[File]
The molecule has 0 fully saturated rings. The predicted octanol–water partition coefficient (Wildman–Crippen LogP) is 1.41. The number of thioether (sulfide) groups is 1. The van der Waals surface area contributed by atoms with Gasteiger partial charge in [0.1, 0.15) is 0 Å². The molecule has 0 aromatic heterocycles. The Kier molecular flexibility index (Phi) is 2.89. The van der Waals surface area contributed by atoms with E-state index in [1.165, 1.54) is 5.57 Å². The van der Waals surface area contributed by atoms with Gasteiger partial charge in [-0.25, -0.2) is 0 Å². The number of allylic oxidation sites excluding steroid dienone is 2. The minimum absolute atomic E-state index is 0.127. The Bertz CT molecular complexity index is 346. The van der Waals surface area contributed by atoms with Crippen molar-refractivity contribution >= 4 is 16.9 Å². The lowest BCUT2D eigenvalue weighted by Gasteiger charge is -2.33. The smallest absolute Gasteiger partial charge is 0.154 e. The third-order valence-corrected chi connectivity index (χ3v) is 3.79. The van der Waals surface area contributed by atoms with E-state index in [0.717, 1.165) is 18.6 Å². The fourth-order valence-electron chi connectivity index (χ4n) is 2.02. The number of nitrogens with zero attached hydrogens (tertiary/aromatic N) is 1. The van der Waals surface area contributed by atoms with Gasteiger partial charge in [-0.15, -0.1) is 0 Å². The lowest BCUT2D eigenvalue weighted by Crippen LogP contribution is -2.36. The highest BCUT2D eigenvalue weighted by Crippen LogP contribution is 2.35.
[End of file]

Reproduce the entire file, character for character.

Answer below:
The molecule has 0 fully saturated rings. The predicted octanol–water partition coefficient (Wildman–Crippen LogP) is 1.41. The number of thioether (sulfide) groups is 1. The van der Waals surface area contributed by atoms with Gasteiger partial charge in [0.1, 0.15) is 0 Å². The molecule has 0 aromatic heterocycles. The Kier molecular flexibility index (Phi) is 2.89. The van der Waals surface area contributed by atoms with E-state index in [1.165, 1.54) is 5.57 Å². The van der Waals surface area contributed by atoms with Gasteiger partial charge in [-0.25, -0.2) is 0 Å². The number of allylic oxidation sites excluding steroid dienone is 2. The minimum absolute atomic E-state index is 0.127. The Bertz CT molecular complexity index is 346. The van der Waals surface area contributed by atoms with Crippen molar-refractivity contribution >= 4 is 16.9 Å². The lowest BCUT2D eigenvalue weighted by Gasteiger charge is -2.33. The smallest absolute Gasteiger partial charge is 0.154 e. The third-order valence-corrected chi connectivity index (χ3v) is 3.79. The van der Waals surface area contributed by atoms with E-state index in [0.717, 1.165) is 18.6 Å². The fourth-order valence-electron chi connectivity index (χ4n) is 2.02. The number of nitrogens with zero attached hydrogens (tertiary/aromatic N) is 1. The van der Waals surface area contributed by atoms with Gasteiger partial charge in [-0.15, -0.1) is 0 Å². The lowest BCUT2D eigenvalue weighted by Crippen LogP contribution is -2.36. The highest BCUT2D eigenvalue weighted by Crippen LogP contribution is 2.35.